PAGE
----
Tennis star Ellsworth Vines pitching Camel cigarettes in an October 1934 ‘Popular Science’ magazine ad.
     In 1934, American tennis star Ellsworth Vines did some advertising for R.J Reynolds’ Camel cigarette brand.  He was 23 years old at the time, and was among the world’s best players.  The magazine ad at right shows Vines in a full-page endorsement for the cigarette in his tennis attire, depicted as smoking a cigarette at the end of a tennis match.  However, it is not known whether Vines in fact was a smoker, as endorsing stars often posed with cigarettes to do advertising.  This ad, in any case, appeared in Popular Science magazine October 1934, and perhaps other publications as well.

     As this is written in mid-2010, it appears especially odd and out of place to see a tennis player hawking cigarettes.  Something about all those tennis  “whites,” the game’s clean and healthy image — plus today’s media offerings of young and vital tennis players portrayed as epitomes of health.  What’s more, having a cigarette after an exhausting tennis match is probably the last thing you’d expect a tennis player in current times to actually do, or espouse for anyone else to do.  Yet, in the 1930s — and through the 1960s in fact — athletes endorsing tobacco products was not uncommon.  Tobacco companies recruited them as they did Hollywood film
stars and other celebrities.

Ellsworth Vines, tennis star, featured on the cover of Time magazine, August 1, 1932.
Ellsworth Vines, tennis star, featured on the cover of Time magazine, August 1, 1932.
     Sports star association with tobacco products began in the late 19th century, when tobacco companies started enclosing small trading cards of baseball and other sports players in their cigarette and cigar packets (see Honus Wagner story, for example ).  The cards generally included a photograph or artist rendering of the popular players of the day.  Movie stars and other famous people were also used on the trading cards.  Tobacco companies in the late 1920s and 1930s also began striking deals with actors and film studios, generally trying to associate their product with the famous and well known — those seen as trend setters and having an influence on the general public.  By then even some notable medical publications were enlisted for tobacco advertising.  In November 1933,  the Journal of the American Medical Association published its first advertisement for cigarettes — Chesterfield — a practice that continued for 20 years.  In 1933, Chesterfield also began running ads in the New York State Journal of Medicine.  So, in the context of that era, seeing a tennis star in the 1930s with cigarette in hand did not seem out of place.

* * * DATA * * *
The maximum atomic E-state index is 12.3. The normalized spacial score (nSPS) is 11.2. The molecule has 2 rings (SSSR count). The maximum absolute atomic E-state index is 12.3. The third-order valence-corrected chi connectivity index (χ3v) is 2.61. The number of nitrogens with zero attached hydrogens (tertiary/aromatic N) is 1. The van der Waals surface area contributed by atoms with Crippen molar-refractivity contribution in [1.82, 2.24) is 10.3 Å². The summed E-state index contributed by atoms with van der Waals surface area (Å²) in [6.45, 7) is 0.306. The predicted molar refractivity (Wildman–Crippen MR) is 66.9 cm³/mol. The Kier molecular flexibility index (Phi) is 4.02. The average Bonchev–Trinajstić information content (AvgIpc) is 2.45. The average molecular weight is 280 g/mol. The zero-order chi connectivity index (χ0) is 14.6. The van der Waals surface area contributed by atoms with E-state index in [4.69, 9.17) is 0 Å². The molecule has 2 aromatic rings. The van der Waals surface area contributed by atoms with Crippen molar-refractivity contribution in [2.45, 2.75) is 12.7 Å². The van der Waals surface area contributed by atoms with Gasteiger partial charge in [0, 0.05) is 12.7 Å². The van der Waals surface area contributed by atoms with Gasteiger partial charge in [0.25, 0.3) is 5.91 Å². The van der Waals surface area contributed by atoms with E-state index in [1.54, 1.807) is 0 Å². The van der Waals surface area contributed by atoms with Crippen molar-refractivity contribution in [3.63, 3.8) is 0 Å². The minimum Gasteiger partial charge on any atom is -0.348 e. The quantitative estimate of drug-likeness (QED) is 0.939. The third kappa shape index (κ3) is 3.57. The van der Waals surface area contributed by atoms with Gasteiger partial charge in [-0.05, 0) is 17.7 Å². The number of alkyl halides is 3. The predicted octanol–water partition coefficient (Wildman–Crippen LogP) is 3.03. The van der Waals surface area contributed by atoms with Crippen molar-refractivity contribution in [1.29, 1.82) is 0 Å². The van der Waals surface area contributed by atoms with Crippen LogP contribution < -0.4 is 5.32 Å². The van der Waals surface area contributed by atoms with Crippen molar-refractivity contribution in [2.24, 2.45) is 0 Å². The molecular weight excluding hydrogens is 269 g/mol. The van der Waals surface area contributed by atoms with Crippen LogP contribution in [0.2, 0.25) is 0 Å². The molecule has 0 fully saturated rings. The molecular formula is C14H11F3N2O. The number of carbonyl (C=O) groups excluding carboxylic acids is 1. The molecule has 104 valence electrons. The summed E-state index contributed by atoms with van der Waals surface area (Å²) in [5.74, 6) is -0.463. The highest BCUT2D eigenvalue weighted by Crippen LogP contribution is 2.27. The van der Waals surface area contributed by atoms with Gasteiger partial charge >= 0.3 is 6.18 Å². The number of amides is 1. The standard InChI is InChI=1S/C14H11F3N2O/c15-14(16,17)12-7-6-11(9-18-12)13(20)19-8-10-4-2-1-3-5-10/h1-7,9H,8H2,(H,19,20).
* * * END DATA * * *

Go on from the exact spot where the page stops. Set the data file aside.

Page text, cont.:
Ellsworth Vines in action at Wimbledon in 1932.
Ellsworth Vines in action at Wimbledon in 1932.
     Ellsworth Vines was at the peak of his tennis career when he did the Camel cigarette ad shown above.  In August 1932, he was featured on the cover of Time magazine and had become a national celebrity.  The text from the October 1934 Camel cigarette ad featuring Vines, beginning with the headline, reads as follows:

You’ll enjoy this pleasing “Energizing Effect”

When you’ve used up your energy – smoke a Camel and notice how you feel your flow of natural energy snap back.

This experience, long known to Camel smokers, has now been confirmed by a famous New York research laboratory.  Camel smokers enjoy a positive “energizing effect” …a healthful and delightful release of natural, vibrant energy.  A typical Camel experience is this, Ellsworth Vines, Jr. speaking –